Perceptions of effective leadership in a medical school context
Background: There have been calls for the development of leadership attributes in healthcare practitioners through leadership development programs. However, understanding how leadership is conceptualized is needed to assure effective participant-centred leadership development programs. The purpose of this study was to elucidate how the construct of leadership is conceptualized by multiple stakeholder groups associated with medical school leadership programs.
Methods: We conducted a total of 77 semi-structured interviews with six major demographic groups: Trainees (n= 16), Mid-Level University Leaders (n= 10), Clinician Leaders (n= 17), Senior University Leaders (n= 10), Medical Scientists (n= 12), and Senior Leaders, external to the University (n = 12) to address the research question.
Results: Content analyses revealed that the leaders were expectedto create a compelling vision and a foster a motivating culture within the organization. Integrity and a sense of passion about leading were viewed as being principal characteristics of a leader. The twin skills of technical competence and communication were endorsed as most important for a leader. Finally, leaders are expected to be accountable for outcomes.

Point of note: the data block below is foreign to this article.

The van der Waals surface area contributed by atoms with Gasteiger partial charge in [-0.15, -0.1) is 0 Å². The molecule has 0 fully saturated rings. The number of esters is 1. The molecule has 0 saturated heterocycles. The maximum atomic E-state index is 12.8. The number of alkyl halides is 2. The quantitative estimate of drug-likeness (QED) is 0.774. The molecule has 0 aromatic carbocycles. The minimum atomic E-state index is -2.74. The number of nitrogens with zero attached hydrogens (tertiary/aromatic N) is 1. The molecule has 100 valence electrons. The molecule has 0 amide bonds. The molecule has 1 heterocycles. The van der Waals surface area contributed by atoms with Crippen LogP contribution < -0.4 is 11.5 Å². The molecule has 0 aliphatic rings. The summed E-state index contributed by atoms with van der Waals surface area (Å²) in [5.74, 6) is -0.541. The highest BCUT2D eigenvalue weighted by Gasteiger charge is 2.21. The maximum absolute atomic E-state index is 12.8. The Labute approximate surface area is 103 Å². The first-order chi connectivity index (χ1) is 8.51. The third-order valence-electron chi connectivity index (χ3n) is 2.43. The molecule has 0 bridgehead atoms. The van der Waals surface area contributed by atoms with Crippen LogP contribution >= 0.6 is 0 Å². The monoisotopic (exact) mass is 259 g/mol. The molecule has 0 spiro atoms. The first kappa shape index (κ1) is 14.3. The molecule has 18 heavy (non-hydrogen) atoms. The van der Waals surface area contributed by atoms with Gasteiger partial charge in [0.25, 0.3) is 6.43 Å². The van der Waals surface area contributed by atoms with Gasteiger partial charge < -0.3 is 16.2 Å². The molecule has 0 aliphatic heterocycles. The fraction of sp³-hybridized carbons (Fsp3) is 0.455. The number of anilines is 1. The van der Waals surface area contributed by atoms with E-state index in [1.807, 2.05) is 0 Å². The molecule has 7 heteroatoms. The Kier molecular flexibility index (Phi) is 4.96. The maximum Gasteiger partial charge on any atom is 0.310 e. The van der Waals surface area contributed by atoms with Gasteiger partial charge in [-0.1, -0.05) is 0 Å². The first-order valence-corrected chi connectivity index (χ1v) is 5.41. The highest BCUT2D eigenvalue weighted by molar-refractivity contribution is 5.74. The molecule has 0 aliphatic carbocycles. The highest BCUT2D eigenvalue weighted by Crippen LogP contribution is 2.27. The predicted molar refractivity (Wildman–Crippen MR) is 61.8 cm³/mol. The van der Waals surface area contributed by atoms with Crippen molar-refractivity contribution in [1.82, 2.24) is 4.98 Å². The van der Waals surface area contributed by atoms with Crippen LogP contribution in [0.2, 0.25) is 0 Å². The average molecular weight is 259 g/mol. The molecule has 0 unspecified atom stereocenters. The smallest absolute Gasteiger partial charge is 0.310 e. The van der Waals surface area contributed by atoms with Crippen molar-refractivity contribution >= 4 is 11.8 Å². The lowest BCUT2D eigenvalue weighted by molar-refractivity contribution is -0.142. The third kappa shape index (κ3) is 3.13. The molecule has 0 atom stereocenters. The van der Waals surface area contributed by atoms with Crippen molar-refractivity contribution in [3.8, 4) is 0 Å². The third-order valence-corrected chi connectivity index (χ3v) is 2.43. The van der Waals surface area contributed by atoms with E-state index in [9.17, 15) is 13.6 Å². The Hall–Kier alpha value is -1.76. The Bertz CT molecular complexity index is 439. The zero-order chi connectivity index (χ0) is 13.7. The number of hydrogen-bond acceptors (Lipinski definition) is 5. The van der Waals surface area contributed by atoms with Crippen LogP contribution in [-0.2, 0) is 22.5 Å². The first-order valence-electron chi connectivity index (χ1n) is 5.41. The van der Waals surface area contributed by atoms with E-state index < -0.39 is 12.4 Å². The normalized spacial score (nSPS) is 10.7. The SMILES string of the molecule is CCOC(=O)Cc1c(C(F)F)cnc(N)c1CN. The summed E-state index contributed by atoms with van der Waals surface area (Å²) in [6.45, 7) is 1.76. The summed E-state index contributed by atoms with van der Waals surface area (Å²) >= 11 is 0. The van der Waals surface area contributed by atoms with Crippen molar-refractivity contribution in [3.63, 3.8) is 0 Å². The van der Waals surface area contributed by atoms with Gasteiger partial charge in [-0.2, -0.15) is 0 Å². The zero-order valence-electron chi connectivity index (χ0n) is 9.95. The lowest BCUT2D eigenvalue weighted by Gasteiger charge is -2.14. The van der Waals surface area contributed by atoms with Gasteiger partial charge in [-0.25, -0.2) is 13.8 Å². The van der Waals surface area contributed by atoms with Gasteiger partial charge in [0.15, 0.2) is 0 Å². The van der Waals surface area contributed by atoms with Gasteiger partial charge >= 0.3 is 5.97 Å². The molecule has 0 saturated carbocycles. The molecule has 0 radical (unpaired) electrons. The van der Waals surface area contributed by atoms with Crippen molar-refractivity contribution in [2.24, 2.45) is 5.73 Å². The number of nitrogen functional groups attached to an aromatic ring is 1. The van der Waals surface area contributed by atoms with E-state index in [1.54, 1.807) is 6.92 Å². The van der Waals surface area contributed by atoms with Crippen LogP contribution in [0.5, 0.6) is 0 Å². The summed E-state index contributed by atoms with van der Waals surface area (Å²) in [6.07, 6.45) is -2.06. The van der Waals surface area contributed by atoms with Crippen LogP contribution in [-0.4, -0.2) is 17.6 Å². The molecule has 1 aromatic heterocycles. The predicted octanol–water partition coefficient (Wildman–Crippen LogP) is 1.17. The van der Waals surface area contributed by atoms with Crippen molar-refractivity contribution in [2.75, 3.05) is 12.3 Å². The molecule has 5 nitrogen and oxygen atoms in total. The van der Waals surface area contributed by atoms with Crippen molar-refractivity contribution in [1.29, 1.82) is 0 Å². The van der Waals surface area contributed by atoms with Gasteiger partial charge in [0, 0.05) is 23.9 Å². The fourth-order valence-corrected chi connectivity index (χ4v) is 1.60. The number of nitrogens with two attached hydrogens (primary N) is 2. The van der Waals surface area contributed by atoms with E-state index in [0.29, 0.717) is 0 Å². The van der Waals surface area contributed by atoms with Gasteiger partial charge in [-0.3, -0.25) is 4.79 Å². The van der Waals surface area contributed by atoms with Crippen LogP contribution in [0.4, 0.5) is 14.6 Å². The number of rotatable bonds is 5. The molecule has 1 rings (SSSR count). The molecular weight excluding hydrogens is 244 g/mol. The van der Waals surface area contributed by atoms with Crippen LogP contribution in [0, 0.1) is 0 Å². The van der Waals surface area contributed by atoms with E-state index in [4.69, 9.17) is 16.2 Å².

Conclusion: Medical school leadershiptraining programs should strive to incorporate these characteristics, given their broad appeal to diverse interest groups.
Copyright (c) 2019 Aleem Bharwani, Theresa Kline, Margaret Patterson
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